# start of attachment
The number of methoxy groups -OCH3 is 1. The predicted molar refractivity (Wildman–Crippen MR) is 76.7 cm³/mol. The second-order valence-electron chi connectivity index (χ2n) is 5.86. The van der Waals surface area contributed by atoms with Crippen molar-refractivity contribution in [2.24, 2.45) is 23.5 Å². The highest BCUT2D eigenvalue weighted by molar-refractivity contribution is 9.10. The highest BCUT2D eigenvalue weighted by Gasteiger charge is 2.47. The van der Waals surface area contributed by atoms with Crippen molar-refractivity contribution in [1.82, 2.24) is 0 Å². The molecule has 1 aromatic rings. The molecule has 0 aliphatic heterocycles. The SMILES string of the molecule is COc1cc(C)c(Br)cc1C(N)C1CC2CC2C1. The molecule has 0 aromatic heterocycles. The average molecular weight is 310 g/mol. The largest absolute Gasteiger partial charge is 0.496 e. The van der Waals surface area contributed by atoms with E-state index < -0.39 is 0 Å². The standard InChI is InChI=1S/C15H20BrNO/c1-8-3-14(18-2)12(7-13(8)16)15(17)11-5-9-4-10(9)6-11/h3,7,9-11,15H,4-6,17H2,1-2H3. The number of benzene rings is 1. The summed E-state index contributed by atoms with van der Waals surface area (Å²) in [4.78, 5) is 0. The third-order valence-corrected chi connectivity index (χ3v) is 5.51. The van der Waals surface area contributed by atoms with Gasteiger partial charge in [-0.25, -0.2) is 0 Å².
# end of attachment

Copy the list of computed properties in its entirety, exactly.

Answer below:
The number of methoxy groups -OCH3 is 1. The predicted molar refractivity (Wildman–Crippen MR) is 76.7 cm³/mol. The second-order valence-electron chi connectivity index (χ2n) is 5.86. The van der Waals surface area contributed by atoms with Crippen molar-refractivity contribution in [2.24, 2.45) is 23.5 Å². The highest BCUT2D eigenvalue weighted by molar-refractivity contribution is 9.10. The highest BCUT2D eigenvalue weighted by Gasteiger charge is 2.47. The van der Waals surface area contributed by atoms with Crippen molar-refractivity contribution in [1.82, 2.24) is 0 Å². The molecule has 1 aromatic rings. The molecule has 0 aliphatic heterocycles. The SMILES string of the molecule is COc1cc(C)c(Br)cc1C(N)C1CC2CC2C1. The molecule has 0 aromatic heterocycles. The average molecular weight is 310 g/mol. The largest absolute Gasteiger partial charge is 0.496 e. The van der Waals surface area contributed by atoms with E-state index < -0.39 is 0 Å². The standard InChI is InChI=1S/C15H20BrNO/c1-8-3-14(18-2)12(7-13(8)16)15(17)11-5-9-4-10(9)6-11/h3,7,9-11,15H,4-6,17H2,1-2H3. The number of benzene rings is 1. The summed E-state index contributed by atoms with van der Waals surface area (Å²) in [4.78, 5) is 0. The third-order valence-corrected chi connectivity index (χ3v) is 5.51. The van der Waals surface area contributed by atoms with Gasteiger partial charge in [-0.25, -0.2) is 0 Å².